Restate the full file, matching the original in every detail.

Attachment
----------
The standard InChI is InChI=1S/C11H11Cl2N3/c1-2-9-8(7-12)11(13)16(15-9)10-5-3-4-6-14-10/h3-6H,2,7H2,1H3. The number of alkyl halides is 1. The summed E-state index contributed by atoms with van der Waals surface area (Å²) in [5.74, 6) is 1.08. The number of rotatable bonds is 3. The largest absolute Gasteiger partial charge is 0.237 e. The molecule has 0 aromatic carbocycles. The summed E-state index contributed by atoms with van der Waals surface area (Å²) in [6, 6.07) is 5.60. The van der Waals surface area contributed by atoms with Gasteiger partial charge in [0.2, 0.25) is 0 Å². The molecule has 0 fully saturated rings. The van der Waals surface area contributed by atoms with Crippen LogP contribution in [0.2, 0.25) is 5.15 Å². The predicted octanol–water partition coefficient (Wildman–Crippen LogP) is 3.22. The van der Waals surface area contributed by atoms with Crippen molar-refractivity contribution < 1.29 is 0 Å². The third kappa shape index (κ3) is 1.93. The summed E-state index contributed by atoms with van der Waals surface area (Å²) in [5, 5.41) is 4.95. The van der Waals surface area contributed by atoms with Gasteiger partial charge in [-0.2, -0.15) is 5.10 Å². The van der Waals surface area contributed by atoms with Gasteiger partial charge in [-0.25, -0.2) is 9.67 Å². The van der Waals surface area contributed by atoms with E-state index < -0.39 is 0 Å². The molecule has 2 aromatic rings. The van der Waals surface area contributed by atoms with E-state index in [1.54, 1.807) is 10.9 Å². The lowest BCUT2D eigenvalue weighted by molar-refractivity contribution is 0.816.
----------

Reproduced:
The standard InChI is InChI=1S/C11H11Cl2N3/c1-2-9-8(7-12)11(13)16(15-9)10-5-3-4-6-14-10/h3-6H,2,7H2,1H3. The number of alkyl halides is 1. The summed E-state index contributed by atoms with van der Waals surface area (Å²) in [5.74, 6) is 1.08. The number of rotatable bonds is 3. The largest absolute Gasteiger partial charge is 0.237 e. The molecule has 0 aromatic carbocycles. The summed E-state index contributed by atoms with van der Waals surface area (Å²) in [6, 6.07) is 5.60. The van der Waals surface area contributed by atoms with Gasteiger partial charge in [0.2, 0.25) is 0 Å². The molecule has 0 fully saturated rings. The van der Waals surface area contributed by atoms with Crippen LogP contribution in [0.2, 0.25) is 5.15 Å². The predicted octanol–water partition coefficient (Wildman–Crippen LogP) is 3.22. The van der Waals surface area contributed by atoms with Crippen molar-refractivity contribution < 1.29 is 0 Å². The third kappa shape index (κ3) is 1.93. The summed E-state index contributed by atoms with van der Waals surface area (Å²) in [5, 5.41) is 4.95. The van der Waals surface area contributed by atoms with Gasteiger partial charge in [-0.2, -0.15) is 5.10 Å². The van der Waals surface area contributed by atoms with Gasteiger partial charge in [-0.25, -0.2) is 9.67 Å². The van der Waals surface area contributed by atoms with E-state index < -0.39 is 0 Å². The molecule has 2 aromatic rings. The van der Waals surface area contributed by atoms with E-state index in [1.54, 1.807) is 10.9 Å². The lowest BCUT2D eigenvalue weighted by molar-refractivity contribution is 0.816.